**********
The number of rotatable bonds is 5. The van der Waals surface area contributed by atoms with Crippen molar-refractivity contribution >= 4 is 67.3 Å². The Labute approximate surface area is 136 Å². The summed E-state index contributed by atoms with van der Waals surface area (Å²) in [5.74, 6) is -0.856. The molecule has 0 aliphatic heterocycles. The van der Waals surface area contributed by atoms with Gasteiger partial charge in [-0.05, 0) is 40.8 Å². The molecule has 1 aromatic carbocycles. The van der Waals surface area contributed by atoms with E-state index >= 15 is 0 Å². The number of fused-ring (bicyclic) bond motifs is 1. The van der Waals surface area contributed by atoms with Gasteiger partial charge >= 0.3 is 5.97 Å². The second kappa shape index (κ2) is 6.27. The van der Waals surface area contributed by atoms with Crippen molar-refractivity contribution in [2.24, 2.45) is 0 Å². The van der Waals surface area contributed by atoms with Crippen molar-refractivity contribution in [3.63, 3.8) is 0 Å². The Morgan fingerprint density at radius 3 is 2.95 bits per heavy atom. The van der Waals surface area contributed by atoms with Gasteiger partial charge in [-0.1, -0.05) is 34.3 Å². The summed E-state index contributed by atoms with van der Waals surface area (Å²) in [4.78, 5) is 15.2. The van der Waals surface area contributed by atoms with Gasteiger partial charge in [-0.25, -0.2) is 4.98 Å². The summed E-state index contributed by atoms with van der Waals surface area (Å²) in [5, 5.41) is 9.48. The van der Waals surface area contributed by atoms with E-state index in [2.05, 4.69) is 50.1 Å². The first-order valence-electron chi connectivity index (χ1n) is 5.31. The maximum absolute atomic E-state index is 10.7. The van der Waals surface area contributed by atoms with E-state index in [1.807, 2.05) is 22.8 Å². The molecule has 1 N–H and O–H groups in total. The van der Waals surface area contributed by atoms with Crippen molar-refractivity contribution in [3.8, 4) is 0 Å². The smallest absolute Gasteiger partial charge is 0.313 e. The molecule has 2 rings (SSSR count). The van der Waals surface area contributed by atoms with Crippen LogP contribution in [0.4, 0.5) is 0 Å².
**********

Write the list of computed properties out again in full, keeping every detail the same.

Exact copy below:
The number of rotatable bonds is 5. The van der Waals surface area contributed by atoms with Crippen molar-refractivity contribution >= 4 is 67.3 Å². The Labute approximate surface area is 136 Å². The summed E-state index contributed by atoms with van der Waals surface area (Å²) in [5.74, 6) is -0.856. The molecule has 0 aliphatic heterocycles. The van der Waals surface area contributed by atoms with Gasteiger partial charge in [-0.05, 0) is 40.8 Å². The molecule has 1 aromatic carbocycles. The van der Waals surface area contributed by atoms with E-state index >= 15 is 0 Å². The number of fused-ring (bicyclic) bond motifs is 1. The van der Waals surface area contributed by atoms with Gasteiger partial charge >= 0.3 is 5.97 Å². The second kappa shape index (κ2) is 6.27. The van der Waals surface area contributed by atoms with Crippen molar-refractivity contribution in [2.24, 2.45) is 0 Å². The van der Waals surface area contributed by atoms with Crippen molar-refractivity contribution in [3.63, 3.8) is 0 Å². The Morgan fingerprint density at radius 3 is 2.95 bits per heavy atom. The van der Waals surface area contributed by atoms with Gasteiger partial charge in [-0.1, -0.05) is 34.3 Å². The summed E-state index contributed by atoms with van der Waals surface area (Å²) in [4.78, 5) is 15.2. The van der Waals surface area contributed by atoms with Gasteiger partial charge in [-0.25, -0.2) is 4.98 Å². The summed E-state index contributed by atoms with van der Waals surface area (Å²) in [5, 5.41) is 9.48. The van der Waals surface area contributed by atoms with E-state index in [2.05, 4.69) is 50.1 Å². The first-order valence-electron chi connectivity index (χ1n) is 5.31. The maximum absolute atomic E-state index is 10.7. The van der Waals surface area contributed by atoms with E-state index in [1.807, 2.05) is 22.8 Å². The molecule has 1 N–H and O–H groups in total. The van der Waals surface area contributed by atoms with Crippen molar-refractivity contribution in [3.8, 4) is 0 Å². The smallest absolute Gasteiger partial charge is 0.313 e. The molecule has 2 rings (SSSR count). The van der Waals surface area contributed by atoms with Crippen LogP contribution in [0.4, 0.5) is 0 Å².